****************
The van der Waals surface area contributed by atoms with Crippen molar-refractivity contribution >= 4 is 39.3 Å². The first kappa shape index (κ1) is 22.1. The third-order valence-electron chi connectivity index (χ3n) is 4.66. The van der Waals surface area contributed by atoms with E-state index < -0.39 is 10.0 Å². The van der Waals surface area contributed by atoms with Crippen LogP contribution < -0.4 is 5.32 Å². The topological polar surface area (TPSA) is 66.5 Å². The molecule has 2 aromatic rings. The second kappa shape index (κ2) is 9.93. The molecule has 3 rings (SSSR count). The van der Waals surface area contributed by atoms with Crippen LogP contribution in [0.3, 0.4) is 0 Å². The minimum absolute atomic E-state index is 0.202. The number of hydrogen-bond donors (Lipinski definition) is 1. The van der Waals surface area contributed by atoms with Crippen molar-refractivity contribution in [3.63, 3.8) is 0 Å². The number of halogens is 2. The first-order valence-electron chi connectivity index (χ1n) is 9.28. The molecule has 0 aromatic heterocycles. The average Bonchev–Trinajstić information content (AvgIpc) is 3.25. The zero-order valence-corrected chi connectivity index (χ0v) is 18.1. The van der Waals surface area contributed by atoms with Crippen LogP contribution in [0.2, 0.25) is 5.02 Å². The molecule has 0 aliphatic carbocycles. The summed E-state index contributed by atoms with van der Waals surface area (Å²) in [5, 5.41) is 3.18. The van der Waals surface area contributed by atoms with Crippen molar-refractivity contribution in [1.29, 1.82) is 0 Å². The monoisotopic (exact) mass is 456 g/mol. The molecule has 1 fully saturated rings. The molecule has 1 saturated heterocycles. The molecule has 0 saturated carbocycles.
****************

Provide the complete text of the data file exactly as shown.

The van der Waals surface area contributed by atoms with Crippen molar-refractivity contribution >= 4 is 39.3 Å². The first kappa shape index (κ1) is 22.1. The third-order valence-electron chi connectivity index (χ3n) is 4.66. The van der Waals surface area contributed by atoms with E-state index < -0.39 is 10.0 Å². The van der Waals surface area contributed by atoms with Crippen LogP contribution < -0.4 is 5.32 Å². The topological polar surface area (TPSA) is 66.5 Å². The molecule has 2 aromatic rings. The second kappa shape index (κ2) is 9.93. The molecule has 3 rings (SSSR count). The van der Waals surface area contributed by atoms with Crippen LogP contribution in [0.3, 0.4) is 0 Å². The minimum absolute atomic E-state index is 0.202. The number of hydrogen-bond donors (Lipinski definition) is 1. The van der Waals surface area contributed by atoms with Crippen molar-refractivity contribution in [3.63, 3.8) is 0 Å². The number of halogens is 2. The first-order valence-electron chi connectivity index (χ1n) is 9.28. The molecule has 0 aromatic heterocycles. The average Bonchev–Trinajstić information content (AvgIpc) is 3.25. The zero-order valence-corrected chi connectivity index (χ0v) is 18.1. The van der Waals surface area contributed by atoms with Crippen LogP contribution in [0.2, 0.25) is 5.02 Å². The molecule has 0 aliphatic carbocycles. The summed E-state index contributed by atoms with van der Waals surface area (Å²) in [5, 5.41) is 3.18. The van der Waals surface area contributed by atoms with Crippen molar-refractivity contribution in [1.29, 1.82) is 0 Å². The monoisotopic (exact) mass is 456 g/mol. The molecule has 1 fully saturated rings. The molecule has 1 saturated heterocycles. The molecule has 0 saturated carbocycles.